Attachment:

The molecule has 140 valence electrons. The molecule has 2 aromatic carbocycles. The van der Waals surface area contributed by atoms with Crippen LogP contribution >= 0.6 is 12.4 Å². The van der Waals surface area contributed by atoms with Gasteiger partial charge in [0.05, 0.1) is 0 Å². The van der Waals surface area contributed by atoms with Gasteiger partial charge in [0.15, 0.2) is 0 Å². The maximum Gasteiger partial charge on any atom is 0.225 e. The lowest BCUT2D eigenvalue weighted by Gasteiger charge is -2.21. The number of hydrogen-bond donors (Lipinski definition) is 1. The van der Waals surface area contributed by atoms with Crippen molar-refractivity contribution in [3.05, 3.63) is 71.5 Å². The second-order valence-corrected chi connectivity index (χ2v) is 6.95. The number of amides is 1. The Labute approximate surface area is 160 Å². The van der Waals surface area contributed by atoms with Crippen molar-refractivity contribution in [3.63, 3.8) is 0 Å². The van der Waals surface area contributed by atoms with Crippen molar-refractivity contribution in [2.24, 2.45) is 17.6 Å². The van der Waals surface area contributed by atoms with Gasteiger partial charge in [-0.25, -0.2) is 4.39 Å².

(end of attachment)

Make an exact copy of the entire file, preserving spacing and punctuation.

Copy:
The molecule has 140 valence electrons. The molecule has 2 aromatic carbocycles. The van der Waals surface area contributed by atoms with Crippen LogP contribution >= 0.6 is 12.4 Å². The van der Waals surface area contributed by atoms with Gasteiger partial charge in [0.05, 0.1) is 0 Å². The van der Waals surface area contributed by atoms with Gasteiger partial charge in [0.15, 0.2) is 0 Å². The maximum Gasteiger partial charge on any atom is 0.225 e. The lowest BCUT2D eigenvalue weighted by Gasteiger charge is -2.21. The number of hydrogen-bond donors (Lipinski definition) is 1. The van der Waals surface area contributed by atoms with Crippen molar-refractivity contribution in [3.05, 3.63) is 71.5 Å². The second-order valence-corrected chi connectivity index (χ2v) is 6.95. The number of amides is 1. The Labute approximate surface area is 160 Å². The van der Waals surface area contributed by atoms with Crippen molar-refractivity contribution in [3.63, 3.8) is 0 Å². The van der Waals surface area contributed by atoms with Crippen molar-refractivity contribution in [2.24, 2.45) is 17.6 Å². The van der Waals surface area contributed by atoms with Gasteiger partial charge in [-0.25, -0.2) is 4.39 Å².